What is fossil fuels?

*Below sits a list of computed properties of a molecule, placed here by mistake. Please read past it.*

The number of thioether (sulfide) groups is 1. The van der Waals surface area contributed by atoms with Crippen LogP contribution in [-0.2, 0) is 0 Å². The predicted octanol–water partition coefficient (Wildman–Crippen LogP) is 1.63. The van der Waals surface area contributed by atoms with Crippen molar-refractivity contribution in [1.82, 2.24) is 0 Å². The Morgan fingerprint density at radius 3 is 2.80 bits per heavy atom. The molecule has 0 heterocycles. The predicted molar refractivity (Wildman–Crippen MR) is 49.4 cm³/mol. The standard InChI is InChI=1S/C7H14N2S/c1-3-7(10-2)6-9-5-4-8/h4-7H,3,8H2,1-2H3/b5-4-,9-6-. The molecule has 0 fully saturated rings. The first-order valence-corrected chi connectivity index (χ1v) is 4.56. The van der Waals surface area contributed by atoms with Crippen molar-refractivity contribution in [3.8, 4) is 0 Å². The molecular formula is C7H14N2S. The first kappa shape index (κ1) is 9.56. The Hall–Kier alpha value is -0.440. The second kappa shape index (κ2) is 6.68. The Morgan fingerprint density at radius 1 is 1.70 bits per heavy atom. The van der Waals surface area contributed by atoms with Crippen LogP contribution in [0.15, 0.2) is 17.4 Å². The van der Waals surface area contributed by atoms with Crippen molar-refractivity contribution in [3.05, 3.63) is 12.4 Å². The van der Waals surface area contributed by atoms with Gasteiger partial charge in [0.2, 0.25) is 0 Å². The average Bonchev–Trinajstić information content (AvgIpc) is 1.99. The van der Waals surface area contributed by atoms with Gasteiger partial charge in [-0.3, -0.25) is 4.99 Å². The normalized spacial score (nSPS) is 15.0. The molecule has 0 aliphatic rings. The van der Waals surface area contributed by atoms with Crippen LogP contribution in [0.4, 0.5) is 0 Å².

Fossil fuels are non-renewable materials such as hydrocarbons; these include coal, fuel oil or natural gas formed from the remains of dead plants and animals. The term ‘fossil fuels’ also includes hydrocarbon-containing natural resources that are not derived from animal or plant sources. These ‘fossil fuels’ are buried combustible geologic deposits of organic materials formed from decayed plants and animals that have been converted to crude oil, coal natural gas or heavy oils by exposure to heat and pressure in the earth’s crust over hundreds of millions of years. These fuels are burnt to produce heat which heats water and turns to steam this steam then drives turbines that rotate inside a coiled wire cylinder. This creates a magnetic field and electricity is produced. The burning of these fossil fuels generates greenhouse gasses such as carbon dioxide which causes radiation from the planet’s atmosphere to heat the planet’s surface above a temperature to what it would be without its atmosphere. This contributes to the melting of ice sheets in the Northern and Southern hemisphere which leads to sea levels rising. The effects of fossil fuels burning also lead to health problems such as cancer and respiratory diseases, heart diseases, high blood pressure, and strokes.